Tuesday, March 06, 2007

Duck Hunting

I haven't shot a duck over decoys in ..... well, I've never bought steel shot. It's been a few years, but I still keep a couple of duck calls on a string in the attic in case the spirit urges me to chase another mallard.

I see in this article, where some are agitating for the banning of motorized decoys.
That original, single "spinning wing" decoy has evolved into a wide array of motorized products that include wing-flapping swimming models and huge carousel-like contraptions with a half-dozen motorized-wing decoys moving in a circle.

That evolution has been fed by the intense interest of hunters -- many of whom feel they must invest in the expensive equipment or watch ducks fly into their neighbors' ponds.
Oh, yeah. Duck hunting has gone hi-tech. There are more batteries than shotgun shells in the boat some mornings. Yet, there is some small evidence that hunters who use those decoys kill more ducks.
All of this is happening against the backdrop of research indicating the technology is putting hunters on the southern ends of flyways at a distinct disadvantage. The consensus of numerous studies showed hunters using motorized decoys consistently killed more birds than those sticking with traditional methods, Helm said. Perhaps more important, the studies also revealed the effectiveness of the motorized decoys decreased the farther down the flyway they were used.
So, the ducks get used to seeing spinning decoys as they come down the flyway, and the decoys work better in up-north Minnesota than they do in down-south Louisiana.

I see, though, that there is a movement to ban or limit the tyopes of moving decoys that hunters use.
But changes may be coming. Wildlife commissions in six states have supported requests by hunters and banned or restricted the use of motorized decoys. And sportsmen in other states want to join that list -- including those in Louisiana.

The Louisiana Wildlife Federation recently passed a resolution asking the National Wildlife Federation to support a ban on the devices. LWF Executive Director Randy Lanctot admitted the move was born out of self-interest, but included a lingering sense of uneasiness about the violation of fair chase.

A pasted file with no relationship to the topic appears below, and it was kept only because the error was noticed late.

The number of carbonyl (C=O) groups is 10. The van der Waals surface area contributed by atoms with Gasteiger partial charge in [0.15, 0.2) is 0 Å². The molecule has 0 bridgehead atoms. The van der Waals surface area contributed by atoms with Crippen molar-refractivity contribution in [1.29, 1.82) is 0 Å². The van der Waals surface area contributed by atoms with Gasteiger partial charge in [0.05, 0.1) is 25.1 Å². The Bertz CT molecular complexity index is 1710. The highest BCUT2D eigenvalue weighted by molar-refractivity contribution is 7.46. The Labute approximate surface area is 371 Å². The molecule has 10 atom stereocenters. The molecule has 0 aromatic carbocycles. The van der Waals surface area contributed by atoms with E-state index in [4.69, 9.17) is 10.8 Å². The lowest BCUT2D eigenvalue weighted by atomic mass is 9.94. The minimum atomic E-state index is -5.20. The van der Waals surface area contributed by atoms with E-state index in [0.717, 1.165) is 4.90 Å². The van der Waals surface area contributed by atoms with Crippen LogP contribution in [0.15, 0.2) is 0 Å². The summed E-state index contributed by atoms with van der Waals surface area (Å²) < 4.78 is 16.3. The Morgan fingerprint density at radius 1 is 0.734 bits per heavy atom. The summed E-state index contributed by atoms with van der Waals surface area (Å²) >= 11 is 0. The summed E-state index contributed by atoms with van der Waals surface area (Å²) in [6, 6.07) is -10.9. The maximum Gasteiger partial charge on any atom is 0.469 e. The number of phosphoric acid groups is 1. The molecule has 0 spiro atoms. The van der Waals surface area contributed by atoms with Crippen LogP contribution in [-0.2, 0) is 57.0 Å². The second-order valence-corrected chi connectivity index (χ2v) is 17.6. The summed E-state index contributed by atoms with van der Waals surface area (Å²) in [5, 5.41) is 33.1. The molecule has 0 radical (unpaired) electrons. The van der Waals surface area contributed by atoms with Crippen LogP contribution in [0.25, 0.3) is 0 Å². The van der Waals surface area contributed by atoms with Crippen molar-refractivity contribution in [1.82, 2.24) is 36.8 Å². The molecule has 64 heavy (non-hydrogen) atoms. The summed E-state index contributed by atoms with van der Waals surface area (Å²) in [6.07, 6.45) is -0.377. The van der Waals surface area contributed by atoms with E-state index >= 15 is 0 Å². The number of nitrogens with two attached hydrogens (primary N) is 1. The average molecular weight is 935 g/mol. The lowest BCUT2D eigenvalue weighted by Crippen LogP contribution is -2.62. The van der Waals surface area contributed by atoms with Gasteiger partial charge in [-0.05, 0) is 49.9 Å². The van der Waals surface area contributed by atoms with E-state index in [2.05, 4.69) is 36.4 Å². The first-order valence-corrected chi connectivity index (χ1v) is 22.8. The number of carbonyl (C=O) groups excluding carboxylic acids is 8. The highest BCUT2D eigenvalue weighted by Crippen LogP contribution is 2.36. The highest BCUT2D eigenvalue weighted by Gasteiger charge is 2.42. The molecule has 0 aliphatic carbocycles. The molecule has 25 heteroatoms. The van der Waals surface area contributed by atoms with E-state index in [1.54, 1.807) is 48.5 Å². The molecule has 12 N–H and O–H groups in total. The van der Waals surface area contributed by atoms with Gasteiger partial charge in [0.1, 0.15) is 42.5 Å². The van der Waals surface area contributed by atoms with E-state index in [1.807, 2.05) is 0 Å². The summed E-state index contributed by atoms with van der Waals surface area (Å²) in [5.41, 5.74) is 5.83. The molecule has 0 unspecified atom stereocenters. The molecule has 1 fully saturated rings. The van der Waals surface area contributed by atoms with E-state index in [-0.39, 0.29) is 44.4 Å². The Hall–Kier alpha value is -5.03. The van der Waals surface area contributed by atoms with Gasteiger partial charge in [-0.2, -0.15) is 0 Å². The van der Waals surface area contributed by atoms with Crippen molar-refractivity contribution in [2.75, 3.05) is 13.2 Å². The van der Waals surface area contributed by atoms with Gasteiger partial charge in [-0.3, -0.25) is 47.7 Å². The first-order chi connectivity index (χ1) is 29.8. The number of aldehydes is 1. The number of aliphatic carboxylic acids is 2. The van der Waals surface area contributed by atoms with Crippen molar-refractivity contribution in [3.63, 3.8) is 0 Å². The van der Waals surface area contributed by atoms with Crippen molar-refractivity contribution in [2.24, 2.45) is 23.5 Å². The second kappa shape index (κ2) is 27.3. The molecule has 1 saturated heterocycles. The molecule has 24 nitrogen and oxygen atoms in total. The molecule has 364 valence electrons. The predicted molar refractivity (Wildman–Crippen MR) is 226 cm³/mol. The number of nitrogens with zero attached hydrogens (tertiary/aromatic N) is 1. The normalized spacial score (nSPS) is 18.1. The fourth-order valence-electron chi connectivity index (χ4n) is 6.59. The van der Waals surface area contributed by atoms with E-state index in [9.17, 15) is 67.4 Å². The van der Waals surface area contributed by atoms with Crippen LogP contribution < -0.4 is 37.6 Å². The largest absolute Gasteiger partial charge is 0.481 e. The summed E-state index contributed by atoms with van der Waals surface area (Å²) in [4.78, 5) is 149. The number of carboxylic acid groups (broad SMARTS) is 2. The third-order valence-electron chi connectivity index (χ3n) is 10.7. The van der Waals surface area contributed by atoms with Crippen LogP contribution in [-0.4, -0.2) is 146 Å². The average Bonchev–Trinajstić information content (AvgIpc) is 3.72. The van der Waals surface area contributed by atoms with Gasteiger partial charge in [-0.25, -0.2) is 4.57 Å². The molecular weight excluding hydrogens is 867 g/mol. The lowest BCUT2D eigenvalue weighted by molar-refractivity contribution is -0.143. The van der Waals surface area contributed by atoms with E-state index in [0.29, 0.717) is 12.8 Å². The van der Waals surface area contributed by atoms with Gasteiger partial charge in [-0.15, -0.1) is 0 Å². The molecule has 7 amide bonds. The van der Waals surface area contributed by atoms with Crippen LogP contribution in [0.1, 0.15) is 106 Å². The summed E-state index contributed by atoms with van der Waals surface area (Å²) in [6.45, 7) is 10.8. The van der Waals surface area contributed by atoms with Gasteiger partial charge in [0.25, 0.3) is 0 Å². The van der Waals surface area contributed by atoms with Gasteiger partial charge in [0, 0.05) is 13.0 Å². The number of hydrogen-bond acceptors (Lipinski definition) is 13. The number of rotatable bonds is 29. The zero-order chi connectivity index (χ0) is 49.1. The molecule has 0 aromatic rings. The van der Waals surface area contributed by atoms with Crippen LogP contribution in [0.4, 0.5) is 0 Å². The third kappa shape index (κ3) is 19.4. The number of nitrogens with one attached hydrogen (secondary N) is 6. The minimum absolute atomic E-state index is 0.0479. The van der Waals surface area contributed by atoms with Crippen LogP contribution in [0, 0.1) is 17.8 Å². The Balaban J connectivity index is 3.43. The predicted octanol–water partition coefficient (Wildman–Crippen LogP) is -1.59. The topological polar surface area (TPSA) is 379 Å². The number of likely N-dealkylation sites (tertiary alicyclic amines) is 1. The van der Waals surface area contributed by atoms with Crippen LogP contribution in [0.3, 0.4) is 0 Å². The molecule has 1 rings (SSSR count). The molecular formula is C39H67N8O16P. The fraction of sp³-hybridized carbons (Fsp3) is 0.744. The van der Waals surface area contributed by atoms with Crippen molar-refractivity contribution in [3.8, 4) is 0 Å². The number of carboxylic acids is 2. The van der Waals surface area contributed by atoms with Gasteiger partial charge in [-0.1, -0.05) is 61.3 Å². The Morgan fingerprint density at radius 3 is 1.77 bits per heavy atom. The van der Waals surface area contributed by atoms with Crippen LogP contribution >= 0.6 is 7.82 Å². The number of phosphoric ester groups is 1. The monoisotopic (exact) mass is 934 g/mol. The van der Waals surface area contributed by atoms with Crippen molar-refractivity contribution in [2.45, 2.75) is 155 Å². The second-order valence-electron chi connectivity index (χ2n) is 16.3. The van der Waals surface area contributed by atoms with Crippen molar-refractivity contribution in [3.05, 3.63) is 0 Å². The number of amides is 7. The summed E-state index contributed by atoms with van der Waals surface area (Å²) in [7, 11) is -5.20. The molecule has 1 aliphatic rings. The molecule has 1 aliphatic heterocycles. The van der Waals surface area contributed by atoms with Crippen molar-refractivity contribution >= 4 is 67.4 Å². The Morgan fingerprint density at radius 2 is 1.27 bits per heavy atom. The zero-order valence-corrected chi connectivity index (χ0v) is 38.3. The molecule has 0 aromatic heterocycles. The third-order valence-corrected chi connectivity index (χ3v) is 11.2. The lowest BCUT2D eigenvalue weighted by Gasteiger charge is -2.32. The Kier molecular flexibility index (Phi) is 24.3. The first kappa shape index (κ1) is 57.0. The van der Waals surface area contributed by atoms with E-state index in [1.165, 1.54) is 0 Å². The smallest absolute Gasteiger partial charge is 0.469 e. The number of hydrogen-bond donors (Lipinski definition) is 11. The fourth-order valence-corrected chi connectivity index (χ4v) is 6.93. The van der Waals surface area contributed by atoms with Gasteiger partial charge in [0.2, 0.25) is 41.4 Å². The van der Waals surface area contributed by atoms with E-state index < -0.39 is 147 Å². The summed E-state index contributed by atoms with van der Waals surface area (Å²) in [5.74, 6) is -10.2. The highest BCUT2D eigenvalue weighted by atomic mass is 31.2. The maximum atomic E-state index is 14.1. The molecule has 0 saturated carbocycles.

Here's the deal, Randy. If you have any lingering sense of uneasiness about fair chase, that's your conscience talking to you. Listen to it. Fair chase is important. It's sporting.

Duck hunters pay a lot of money every year in the form of licenses, equipment, boats, ammunition, coats, boots, oh, the list is exhaustive. They want a return for their investment. It isn't going to happen. If we were truly interested in the return on our duck hunting investment, we'd sell all that sporting equipment and buy poultry at the market.

Men shouldn't hunt ducks because they're hungry. Duck hunting is a tradition, a ritual of passage. It's a way to connect with those that came before us, in the annual migrations of animals. I don't have an opinion on motorized decoys, but I do have an opinion on fair chase.

You never have to justify fair chase. If it's fair, you know it. If it isn't fair, then why dicker over it?

1 comment:

Rivrdog said...

My sentiments exactly: I practically majored in duck hunting when I was in college - would study in the car all night then be first in line for the public blinds in the local hunting area, hunt until just after sunup, then go to class. I had all my classes start after 10am.

I have not hunted since they went to steel shot, have never hunted from a sneakboat, have never used any sort of mechanical call or decoys. I used to wade out and place each Deek individually, in the dark, when I used a blind. If I was stuck with pass shooting, I had a sort of Gillie suit made of an old poncho festooned with dry grass and cornstalks.

I got my ducks, never shot anyone, and managed to stay peaceable in a crowded refuge. I enjoyed it, but probably wouldn't now, so I haven't been back.